The National Disability Advocacy Program (NDAP) provides people with disability with access to effective disability advocacy that promotes, protects and ensures their full and equal enjoyment of all human rights enabling community participation.
Advocacy for people with disability can be defined as speaking, acting or writing with minimal conflict of interest on behalf of the interests of a disadvantaged person or group, in order to promote, protect and defend the welfare of and justice for either the person or group by:
- Acting in a partisan manner (i.e. being on their side and no one else's);
- Being primarily concerned with their fundamental needs;
- Remaining loyal and accountable to them in a way which is empathic and vigorous(whilst respecting the rights of others); and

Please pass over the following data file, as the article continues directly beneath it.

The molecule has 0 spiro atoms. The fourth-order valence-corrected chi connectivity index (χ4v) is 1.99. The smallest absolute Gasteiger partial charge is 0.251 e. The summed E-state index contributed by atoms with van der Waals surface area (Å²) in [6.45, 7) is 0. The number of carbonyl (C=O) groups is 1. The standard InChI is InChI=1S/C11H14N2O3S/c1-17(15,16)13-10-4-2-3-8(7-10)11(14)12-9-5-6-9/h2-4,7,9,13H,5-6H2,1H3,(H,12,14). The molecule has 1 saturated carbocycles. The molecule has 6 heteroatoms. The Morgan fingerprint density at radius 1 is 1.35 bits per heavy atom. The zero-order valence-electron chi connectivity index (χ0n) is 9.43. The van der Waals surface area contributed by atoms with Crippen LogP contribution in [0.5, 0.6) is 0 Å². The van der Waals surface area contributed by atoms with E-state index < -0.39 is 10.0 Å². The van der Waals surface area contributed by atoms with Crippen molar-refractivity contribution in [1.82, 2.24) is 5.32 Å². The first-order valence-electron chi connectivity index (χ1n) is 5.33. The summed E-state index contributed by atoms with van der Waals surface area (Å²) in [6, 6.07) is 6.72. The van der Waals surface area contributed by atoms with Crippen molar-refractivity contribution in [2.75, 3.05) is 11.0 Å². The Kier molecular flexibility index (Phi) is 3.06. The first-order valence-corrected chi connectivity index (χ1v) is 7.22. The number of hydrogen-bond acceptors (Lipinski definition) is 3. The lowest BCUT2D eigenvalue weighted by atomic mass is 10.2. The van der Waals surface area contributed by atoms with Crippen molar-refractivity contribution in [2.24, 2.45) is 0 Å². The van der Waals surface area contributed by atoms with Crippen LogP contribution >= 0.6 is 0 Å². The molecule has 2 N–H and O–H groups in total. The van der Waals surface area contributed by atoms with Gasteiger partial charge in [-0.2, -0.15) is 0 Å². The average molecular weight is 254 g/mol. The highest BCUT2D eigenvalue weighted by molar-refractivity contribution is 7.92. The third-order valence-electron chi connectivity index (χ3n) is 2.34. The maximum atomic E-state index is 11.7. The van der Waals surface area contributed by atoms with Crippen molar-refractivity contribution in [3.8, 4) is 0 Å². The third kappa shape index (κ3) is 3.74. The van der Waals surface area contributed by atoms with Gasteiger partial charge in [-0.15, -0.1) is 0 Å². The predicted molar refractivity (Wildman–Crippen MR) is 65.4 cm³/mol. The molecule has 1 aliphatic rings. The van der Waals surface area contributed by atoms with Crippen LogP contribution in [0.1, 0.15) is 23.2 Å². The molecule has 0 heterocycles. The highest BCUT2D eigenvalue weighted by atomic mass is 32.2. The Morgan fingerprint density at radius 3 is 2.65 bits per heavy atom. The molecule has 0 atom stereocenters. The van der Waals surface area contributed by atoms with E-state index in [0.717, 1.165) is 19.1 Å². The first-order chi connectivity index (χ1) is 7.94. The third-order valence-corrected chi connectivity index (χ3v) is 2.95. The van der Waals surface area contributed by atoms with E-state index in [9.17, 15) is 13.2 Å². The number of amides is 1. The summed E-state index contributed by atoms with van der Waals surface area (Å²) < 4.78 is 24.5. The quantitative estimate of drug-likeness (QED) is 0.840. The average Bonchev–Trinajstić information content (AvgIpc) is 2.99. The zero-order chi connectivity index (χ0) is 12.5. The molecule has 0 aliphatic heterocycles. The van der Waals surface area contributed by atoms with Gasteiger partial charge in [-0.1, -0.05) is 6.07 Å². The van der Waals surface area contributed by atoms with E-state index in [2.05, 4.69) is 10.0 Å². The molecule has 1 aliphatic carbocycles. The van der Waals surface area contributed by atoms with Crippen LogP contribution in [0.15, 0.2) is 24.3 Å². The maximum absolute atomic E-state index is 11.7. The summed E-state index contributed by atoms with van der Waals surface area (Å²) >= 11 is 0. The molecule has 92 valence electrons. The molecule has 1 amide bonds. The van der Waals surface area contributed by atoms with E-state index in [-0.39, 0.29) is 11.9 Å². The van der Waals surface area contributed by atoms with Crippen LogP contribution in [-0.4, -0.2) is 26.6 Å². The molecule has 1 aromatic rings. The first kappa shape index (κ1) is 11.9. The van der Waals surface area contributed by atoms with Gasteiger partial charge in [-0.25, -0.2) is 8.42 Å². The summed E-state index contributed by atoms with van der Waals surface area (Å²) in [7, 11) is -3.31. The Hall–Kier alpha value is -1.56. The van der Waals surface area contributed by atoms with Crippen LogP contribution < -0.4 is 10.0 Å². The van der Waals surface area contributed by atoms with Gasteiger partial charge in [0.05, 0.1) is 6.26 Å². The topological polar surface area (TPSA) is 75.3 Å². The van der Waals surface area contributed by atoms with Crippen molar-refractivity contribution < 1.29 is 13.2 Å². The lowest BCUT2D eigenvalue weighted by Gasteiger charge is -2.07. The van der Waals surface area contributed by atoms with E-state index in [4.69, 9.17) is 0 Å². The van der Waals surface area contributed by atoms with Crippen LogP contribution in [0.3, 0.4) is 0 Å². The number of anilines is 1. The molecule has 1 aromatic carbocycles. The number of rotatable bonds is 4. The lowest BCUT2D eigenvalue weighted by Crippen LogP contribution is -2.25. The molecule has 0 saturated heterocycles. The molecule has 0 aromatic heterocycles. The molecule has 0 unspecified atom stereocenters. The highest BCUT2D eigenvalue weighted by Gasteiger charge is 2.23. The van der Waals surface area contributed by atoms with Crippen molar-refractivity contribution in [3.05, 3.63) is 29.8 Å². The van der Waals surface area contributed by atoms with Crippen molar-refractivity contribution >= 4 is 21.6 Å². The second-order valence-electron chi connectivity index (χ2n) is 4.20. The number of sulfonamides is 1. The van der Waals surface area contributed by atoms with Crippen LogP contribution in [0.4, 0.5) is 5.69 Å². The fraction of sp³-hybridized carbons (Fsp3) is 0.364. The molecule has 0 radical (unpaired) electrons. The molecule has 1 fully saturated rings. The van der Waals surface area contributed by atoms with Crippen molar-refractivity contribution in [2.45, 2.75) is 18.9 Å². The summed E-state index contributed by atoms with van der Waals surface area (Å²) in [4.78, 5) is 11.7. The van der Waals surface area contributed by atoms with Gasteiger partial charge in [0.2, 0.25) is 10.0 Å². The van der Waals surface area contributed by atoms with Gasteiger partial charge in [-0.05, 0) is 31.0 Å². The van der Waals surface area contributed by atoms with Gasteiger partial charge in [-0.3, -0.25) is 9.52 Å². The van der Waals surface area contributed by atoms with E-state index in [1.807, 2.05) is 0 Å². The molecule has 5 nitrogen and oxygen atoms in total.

- Ensuring duty of care at all times.
Approaches to disability advocacy can be categorised into six broad models being:
- Citizen advocacy: matches people with disability with volunteers.
- Family advocacy: helps parents and family members advocate on behalf of the person with disability for a particular issue.
- Individual advocacy: upholds the rights of individual people with disability by working on discrimination, abuse and neglect.
- Legal advocacy: upholds the rights and interests of individual people with disability by addressing the legal aspects of discrimination, abuse and neglect.
- Self advocacy: supports people with disability to advocate for themselves, or as a group.
- Systemic advocacy: seeks to remove barriers and address discrimination to ensure the rights of people with disability.
More information about independent advocates is available at the National Disability Advocacy Program and Disability Advocacy Finder.